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The Wrestler's Bridge

The wrestler's bridge is a fantastic exercise for building neck size and strength and here's a good look at why it is so named and practiced by grapplers. In a match, the neck can act as an extra 'limb' which, if strong enough, can keep the shoulders off the mat. Shown here is a Greco-Roman featherweight class match from the 1912 Stockholm Summer Olympics with Swedish wrestler Ewald Persson (bridging) vs. Norwegian champion Ragnvald Gullaksen. This match ended in a decision after 59 minutes, with Gullaksen taking the win.

Siegmund Breitbart Circus Poster

Here's one that no one has seen for a long time: a rare poster of Siegmund Breitbart from the Paris stop of his European Tour.  Breitbart is shown supporting a woman playing the piano, two horses and a crowd of people all on his chest.

Dimitrios N. Zeus

Unfortunately Dimitrios N. Zeus' story has been lost to the sands of time. The old postcard bearing his name says that he was the World's Strongest Man AND a film star. By his large, strong hands, looks like he also bent more than a bit of steel in his day.

Iron Samson's Wrist Roller

Here's an interesting one, courtesy of an extremely rare course by 'The Iron Samson' Alexander Zass. Many people like to do their wrist roller training standing straight up, which is certainly good, but using the wrist roller from a crouched position is a good one to try for a change of pace.

Miss Bliss

Here's a look at Miss Bliss, a French Strong woman from 1901. Don't know much else about her other than she has a strong set of choppers. It would be easy to think that this photo was faked but if you look closely, you'll see that her neck development would indicate that she has trained for and is actually performing this rather amazing feat. It's also worth noting that she has a larger and likely stronger neck than several football players I know.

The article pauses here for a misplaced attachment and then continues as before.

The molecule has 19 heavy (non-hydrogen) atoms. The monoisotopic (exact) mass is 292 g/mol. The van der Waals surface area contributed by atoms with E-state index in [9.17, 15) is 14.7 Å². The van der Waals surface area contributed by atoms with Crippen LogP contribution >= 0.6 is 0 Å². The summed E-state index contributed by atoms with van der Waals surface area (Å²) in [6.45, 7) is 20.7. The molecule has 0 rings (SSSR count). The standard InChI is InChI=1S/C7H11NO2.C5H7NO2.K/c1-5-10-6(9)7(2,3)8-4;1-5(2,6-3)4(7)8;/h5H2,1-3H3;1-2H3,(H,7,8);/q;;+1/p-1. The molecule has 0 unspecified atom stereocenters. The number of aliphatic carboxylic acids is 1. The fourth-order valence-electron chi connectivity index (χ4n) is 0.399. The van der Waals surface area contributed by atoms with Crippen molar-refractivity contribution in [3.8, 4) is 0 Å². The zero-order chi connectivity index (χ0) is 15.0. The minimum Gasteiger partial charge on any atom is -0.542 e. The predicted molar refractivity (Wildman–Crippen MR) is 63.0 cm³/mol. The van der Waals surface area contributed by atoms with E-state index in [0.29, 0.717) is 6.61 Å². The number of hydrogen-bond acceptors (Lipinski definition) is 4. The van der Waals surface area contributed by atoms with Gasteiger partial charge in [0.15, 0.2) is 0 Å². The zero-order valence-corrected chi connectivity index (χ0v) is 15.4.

Saul Hallap

Saul Hallap was a great Estonian weight lifter who set four world records and seven European records during his career. Hallup also competed in the 1924 Olympic games in Paris where he one-arm snatched 75kg, one-arm clean & jerked 95kg, pressed 90kg, two-hand snatched 90kgand two-hand clean & jerked 115kg, which was good for a 465kg total and a 9th place finish. After his weight lifting career, Hallap became a circus acrobat.

Heinrich Schneidereit in 1912

How about this shot of the great German lifter Heinrich Schneidereit and this awesome globe barbell? We believe this shot is from the 1912 German weightlifting championships where Schneidereit finished seconds to Heinrich Rondi. Karl Moerke finished third.

Vsevolod Kherts ~ Another Angle

[Join The Iron League! ] Another look at the great Russian Circus strongman Vsevolod Kherts and his incredible 300+ lb. neck bridging, this time, from another angle. And check out that nifty globe barbell rack in the background.

Cadine's Arms

[] Another look at the great Ernest Cadine, circa 1915, and I'd say further proof that impressive physical development is certainly possible without drugs. Cadine never downed a single protein shake yet you won't find a better set of arms, even a hundred years later.

Unknown Strongman #6

[] - Unfortunately this fellow's name is lost, which is unfortunate since this is one of the more impressive feats of strength that we have ever highlighted (and that is really saying something!) Even if we are pretty conservative with the bodyweights, that's got to be close to 900 pounds. Supporting feats always go over well because very heavy weights can be used but doing so in a full backbend is utterly ridiculous.

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